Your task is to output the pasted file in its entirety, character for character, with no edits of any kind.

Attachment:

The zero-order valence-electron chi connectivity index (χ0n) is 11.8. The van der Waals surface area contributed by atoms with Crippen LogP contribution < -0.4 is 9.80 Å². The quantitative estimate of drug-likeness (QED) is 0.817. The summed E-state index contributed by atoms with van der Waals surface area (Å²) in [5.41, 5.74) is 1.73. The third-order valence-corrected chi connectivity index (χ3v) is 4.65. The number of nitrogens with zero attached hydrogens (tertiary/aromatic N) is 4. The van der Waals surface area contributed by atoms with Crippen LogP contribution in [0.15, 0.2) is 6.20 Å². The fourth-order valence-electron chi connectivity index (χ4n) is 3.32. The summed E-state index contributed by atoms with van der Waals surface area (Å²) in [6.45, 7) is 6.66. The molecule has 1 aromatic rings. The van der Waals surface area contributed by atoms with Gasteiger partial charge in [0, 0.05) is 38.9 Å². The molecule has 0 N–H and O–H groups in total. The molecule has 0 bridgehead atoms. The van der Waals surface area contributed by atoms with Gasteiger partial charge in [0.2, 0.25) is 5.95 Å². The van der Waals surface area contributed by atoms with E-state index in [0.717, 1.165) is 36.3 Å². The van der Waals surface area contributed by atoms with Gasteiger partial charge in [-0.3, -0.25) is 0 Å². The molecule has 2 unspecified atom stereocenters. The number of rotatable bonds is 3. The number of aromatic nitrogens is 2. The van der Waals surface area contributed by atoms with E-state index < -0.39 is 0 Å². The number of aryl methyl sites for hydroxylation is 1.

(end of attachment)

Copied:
The zero-order valence-electron chi connectivity index (χ0n) is 11.8. The van der Waals surface area contributed by atoms with Crippen LogP contribution < -0.4 is 9.80 Å². The quantitative estimate of drug-likeness (QED) is 0.817. The summed E-state index contributed by atoms with van der Waals surface area (Å²) in [5.41, 5.74) is 1.73. The third-order valence-corrected chi connectivity index (χ3v) is 4.65. The number of nitrogens with zero attached hydrogens (tertiary/aromatic N) is 4. The van der Waals surface area contributed by atoms with Crippen LogP contribution in [0.15, 0.2) is 6.20 Å². The fourth-order valence-electron chi connectivity index (χ4n) is 3.32. The summed E-state index contributed by atoms with van der Waals surface area (Å²) in [6.45, 7) is 6.66. The molecule has 1 aromatic rings. The van der Waals surface area contributed by atoms with Gasteiger partial charge in [0, 0.05) is 38.9 Å². The molecule has 0 N–H and O–H groups in total. The molecule has 0 bridgehead atoms. The van der Waals surface area contributed by atoms with Gasteiger partial charge in [0.2, 0.25) is 5.95 Å². The van der Waals surface area contributed by atoms with E-state index in [0.717, 1.165) is 36.3 Å². The van der Waals surface area contributed by atoms with Gasteiger partial charge in [-0.3, -0.25) is 0 Å². The molecule has 2 unspecified atom stereocenters. The number of rotatable bonds is 3. The number of aromatic nitrogens is 2. The van der Waals surface area contributed by atoms with E-state index < -0.39 is 0 Å². The number of aryl methyl sites for hydroxylation is 1.